The relationship between visuospatial perception networks and visual confrontation naming in aphasia
Martin, Aaron D.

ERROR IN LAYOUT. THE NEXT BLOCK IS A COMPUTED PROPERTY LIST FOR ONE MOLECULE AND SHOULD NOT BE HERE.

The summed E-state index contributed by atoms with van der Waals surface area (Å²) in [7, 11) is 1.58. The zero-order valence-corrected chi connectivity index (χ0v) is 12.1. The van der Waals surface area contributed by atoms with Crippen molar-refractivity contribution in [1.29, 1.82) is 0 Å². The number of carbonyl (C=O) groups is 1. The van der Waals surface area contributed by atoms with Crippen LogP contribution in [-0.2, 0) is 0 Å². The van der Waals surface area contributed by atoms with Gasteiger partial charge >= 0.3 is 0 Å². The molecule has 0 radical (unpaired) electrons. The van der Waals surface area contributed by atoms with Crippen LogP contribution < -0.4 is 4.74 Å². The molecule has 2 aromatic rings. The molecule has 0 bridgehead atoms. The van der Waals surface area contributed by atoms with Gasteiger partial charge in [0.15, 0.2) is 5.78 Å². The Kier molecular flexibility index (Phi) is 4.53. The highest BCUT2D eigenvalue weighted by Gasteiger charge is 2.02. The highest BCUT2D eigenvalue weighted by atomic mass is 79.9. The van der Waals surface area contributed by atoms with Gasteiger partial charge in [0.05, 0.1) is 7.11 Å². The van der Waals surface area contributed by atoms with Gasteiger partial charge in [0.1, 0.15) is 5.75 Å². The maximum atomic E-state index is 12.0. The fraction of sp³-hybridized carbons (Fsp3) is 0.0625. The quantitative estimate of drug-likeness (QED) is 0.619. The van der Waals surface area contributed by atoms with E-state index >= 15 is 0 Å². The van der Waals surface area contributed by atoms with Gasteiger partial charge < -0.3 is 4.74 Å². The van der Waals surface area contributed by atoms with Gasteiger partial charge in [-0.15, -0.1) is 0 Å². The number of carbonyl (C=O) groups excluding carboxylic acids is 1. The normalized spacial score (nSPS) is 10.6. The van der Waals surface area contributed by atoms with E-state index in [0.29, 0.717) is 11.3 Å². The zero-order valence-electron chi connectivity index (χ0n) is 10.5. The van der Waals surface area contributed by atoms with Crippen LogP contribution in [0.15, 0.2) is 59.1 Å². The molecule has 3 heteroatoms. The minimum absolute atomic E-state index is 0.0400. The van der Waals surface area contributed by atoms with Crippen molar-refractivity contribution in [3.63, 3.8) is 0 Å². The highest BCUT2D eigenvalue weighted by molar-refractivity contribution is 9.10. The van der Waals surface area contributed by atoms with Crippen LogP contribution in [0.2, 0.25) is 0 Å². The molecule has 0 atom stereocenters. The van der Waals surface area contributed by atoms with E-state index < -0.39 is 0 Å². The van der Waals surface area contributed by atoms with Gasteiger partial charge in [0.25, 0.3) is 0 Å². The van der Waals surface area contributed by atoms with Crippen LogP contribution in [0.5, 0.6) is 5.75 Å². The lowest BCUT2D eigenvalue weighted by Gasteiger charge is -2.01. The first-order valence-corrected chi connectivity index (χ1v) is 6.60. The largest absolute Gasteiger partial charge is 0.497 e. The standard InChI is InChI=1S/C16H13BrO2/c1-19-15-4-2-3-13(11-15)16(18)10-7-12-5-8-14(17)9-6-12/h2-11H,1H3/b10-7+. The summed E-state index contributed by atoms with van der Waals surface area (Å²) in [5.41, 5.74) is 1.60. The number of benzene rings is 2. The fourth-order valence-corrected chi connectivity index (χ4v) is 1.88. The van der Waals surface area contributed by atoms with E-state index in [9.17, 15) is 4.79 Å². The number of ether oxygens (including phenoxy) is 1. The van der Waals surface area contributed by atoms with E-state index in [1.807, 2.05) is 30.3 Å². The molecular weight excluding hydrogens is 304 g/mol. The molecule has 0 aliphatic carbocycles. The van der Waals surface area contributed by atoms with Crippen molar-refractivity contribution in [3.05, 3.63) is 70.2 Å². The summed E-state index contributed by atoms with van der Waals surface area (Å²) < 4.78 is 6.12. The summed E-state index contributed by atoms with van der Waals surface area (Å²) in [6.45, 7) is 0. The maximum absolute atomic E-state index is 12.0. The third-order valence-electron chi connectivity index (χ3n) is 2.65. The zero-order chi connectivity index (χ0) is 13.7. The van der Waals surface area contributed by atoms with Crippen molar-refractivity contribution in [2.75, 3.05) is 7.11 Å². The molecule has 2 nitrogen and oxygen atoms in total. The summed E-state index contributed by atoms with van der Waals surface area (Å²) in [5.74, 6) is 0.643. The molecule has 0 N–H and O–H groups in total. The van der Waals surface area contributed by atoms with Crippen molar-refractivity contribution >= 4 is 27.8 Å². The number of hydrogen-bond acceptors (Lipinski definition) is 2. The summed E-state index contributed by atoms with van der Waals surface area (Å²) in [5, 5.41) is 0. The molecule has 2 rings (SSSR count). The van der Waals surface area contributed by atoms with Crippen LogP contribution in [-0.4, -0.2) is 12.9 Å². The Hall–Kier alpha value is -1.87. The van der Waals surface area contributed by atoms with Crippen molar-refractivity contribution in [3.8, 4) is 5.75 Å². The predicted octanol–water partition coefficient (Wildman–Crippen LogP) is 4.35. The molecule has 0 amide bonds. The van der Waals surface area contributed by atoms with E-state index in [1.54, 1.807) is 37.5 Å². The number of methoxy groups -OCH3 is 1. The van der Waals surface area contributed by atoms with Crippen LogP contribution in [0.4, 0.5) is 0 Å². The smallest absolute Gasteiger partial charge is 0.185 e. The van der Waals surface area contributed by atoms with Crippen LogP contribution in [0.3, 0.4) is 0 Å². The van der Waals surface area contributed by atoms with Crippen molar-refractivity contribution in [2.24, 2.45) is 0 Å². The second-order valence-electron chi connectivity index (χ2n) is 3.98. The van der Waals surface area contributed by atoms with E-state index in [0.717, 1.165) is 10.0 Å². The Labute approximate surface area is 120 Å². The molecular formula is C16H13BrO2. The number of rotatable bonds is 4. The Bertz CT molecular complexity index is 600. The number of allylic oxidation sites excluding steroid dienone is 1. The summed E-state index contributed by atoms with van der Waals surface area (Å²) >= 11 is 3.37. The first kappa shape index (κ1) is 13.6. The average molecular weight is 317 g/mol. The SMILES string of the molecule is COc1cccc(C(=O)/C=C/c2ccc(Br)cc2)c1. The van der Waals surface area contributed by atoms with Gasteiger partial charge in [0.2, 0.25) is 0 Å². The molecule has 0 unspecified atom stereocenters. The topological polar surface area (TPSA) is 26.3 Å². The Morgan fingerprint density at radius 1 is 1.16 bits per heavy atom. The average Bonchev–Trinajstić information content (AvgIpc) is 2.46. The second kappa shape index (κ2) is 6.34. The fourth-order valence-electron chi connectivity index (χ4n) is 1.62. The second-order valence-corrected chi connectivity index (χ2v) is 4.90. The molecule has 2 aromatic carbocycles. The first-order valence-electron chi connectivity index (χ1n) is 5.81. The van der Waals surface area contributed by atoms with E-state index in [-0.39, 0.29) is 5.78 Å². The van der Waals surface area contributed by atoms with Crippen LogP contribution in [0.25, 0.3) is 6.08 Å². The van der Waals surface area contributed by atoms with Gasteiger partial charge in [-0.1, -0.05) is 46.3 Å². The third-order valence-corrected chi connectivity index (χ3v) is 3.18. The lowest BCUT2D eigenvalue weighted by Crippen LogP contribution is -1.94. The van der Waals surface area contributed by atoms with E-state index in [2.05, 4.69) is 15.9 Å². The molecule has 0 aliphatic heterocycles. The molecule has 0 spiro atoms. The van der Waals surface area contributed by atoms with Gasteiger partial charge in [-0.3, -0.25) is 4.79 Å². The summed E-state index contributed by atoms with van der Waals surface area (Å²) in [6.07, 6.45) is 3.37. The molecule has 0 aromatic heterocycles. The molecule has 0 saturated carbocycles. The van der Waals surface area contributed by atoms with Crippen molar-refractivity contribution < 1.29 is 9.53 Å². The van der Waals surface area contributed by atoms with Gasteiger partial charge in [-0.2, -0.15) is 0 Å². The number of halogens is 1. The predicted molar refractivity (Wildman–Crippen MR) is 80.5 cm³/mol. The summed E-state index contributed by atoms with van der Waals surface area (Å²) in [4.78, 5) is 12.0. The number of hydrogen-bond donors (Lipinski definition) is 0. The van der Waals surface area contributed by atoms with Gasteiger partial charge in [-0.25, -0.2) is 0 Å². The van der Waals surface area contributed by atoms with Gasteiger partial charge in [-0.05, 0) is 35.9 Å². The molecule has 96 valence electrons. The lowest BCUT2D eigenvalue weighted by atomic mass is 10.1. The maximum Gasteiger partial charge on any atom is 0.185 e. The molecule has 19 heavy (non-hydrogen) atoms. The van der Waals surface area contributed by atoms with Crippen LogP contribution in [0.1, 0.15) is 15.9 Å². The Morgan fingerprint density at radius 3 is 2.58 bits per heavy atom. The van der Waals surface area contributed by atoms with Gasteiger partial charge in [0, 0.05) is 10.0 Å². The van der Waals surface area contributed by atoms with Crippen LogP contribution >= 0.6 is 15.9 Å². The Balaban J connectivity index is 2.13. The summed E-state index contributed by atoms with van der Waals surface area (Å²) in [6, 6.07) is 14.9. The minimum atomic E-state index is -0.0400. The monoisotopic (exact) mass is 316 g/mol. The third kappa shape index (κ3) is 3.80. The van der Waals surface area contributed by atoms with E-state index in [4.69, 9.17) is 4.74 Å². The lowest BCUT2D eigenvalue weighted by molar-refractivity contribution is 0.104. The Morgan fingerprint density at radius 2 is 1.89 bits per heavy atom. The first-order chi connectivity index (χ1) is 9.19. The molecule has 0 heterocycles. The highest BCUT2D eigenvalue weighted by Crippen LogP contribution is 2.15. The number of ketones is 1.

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Naming visually presented stimuli is a commonly employed language assessment strategy used in evaluating aphasia in research and clinical settings. Naming problems are a hallmark of aphasia disorders commonly attributed to a variety of phonological properties, such as word class, syllable properties, or frequency of target word use, which contribute to patterns of naming performance in aphasia [1,6,12,18,22,23,51,52,66,77]. However, analysis of the linguistic variables alone fails to explain some observed patterns of naming dysfunction, which are subject to influence from a variety of semantic properties (e.g. prototypicality, imageability, semantic category, etc.) [1,6,12,18,22,23,51,52,66,77] and the specific effects of these semantic properties and the neural networks that subserve them remain relatively understudied. Models of visual confrontation naming performance agree that the features of a visual stimulus that identify it as a known entity with a unique configuration of semantic properties initiates the retrieval of the phonological form of a concept name [22,23]. The visual perception of a stimulus gives rise to a complex of semantic features associated with that stimulus, the particular combination of which distinguish it from other semantically or visually similar stimuli [2,14,22,23]. However, the neural networks responsible for mediating this component of naming performance have been relatively understudied. Reviewing evidence from studies of visuospatial perception (VSP) and aphasia suggests the knowledge of the complex of semantic features associated with a stimulus is stored in distributed networks that include areas active during perception [7,10,12,13,14,24,25,43,51,52,62,67,68]. Moreover,the location of these distributed networks is related to that of the relevant sensory and perceptual networks. For visual stimuli, these areas include networks in the ventral and dorsal visual processing streams-especially in the inferior temporal lobe (IFL) and inferior parietal lobule (IPL), respectively. Thus, performance on naming tasks involving a visual component are likely influenced by the integrity/dysfunction of networks in these areas, thereby explaining some of the naming patterns observed in aphasia.
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